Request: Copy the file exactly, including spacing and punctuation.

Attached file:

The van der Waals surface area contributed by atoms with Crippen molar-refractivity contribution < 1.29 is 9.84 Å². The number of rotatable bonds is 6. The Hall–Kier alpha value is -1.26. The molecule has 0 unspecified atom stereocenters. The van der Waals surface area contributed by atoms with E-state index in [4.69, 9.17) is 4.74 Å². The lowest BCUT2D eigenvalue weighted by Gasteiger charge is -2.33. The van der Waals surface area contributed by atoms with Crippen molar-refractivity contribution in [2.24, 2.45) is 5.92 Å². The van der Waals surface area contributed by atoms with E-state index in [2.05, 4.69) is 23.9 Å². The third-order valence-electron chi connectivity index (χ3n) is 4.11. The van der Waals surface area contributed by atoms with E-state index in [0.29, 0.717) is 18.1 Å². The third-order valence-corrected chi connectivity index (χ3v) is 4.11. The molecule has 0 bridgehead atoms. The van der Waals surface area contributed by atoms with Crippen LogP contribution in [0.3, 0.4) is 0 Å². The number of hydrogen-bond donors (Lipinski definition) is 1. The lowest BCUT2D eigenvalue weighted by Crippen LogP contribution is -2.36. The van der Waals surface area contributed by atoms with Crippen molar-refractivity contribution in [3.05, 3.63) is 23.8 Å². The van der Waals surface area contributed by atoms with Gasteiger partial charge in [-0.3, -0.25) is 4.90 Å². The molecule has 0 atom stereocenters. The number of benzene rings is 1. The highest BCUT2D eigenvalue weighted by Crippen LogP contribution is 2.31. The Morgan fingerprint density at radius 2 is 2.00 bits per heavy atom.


The van der Waals surface area contributed by atoms with Crippen molar-refractivity contribution < 1.29 is 9.84 Å². The number of rotatable bonds is 6. The Hall–Kier alpha value is -1.26. The molecule has 0 unspecified atom stereocenters. The van der Waals surface area contributed by atoms with E-state index in [4.69, 9.17) is 4.74 Å². The lowest BCUT2D eigenvalue weighted by Gasteiger charge is -2.33. The van der Waals surface area contributed by atoms with Crippen molar-refractivity contribution in [2.24, 2.45) is 5.92 Å². The van der Waals surface area contributed by atoms with E-state index in [2.05, 4.69) is 23.9 Å². The third-order valence-electron chi connectivity index (χ3n) is 4.11. The van der Waals surface area contributed by atoms with E-state index in [0.29, 0.717) is 18.1 Å². The third-order valence-corrected chi connectivity index (χ3v) is 4.11. The molecule has 0 bridgehead atoms. The van der Waals surface area contributed by atoms with Crippen LogP contribution in [0.3, 0.4) is 0 Å². The number of hydrogen-bond donors (Lipinski definition) is 1. The lowest BCUT2D eigenvalue weighted by Crippen LogP contribution is -2.36. The van der Waals surface area contributed by atoms with Crippen molar-refractivity contribution in [3.05, 3.63) is 23.8 Å². The van der Waals surface area contributed by atoms with Gasteiger partial charge in [-0.3, -0.25) is 4.90 Å². The molecule has 0 atom stereocenters. The number of benzene rings is 1. The highest BCUT2D eigenvalue weighted by Crippen LogP contribution is 2.31. The Morgan fingerprint density at radius 2 is 2.00 bits per heavy atom.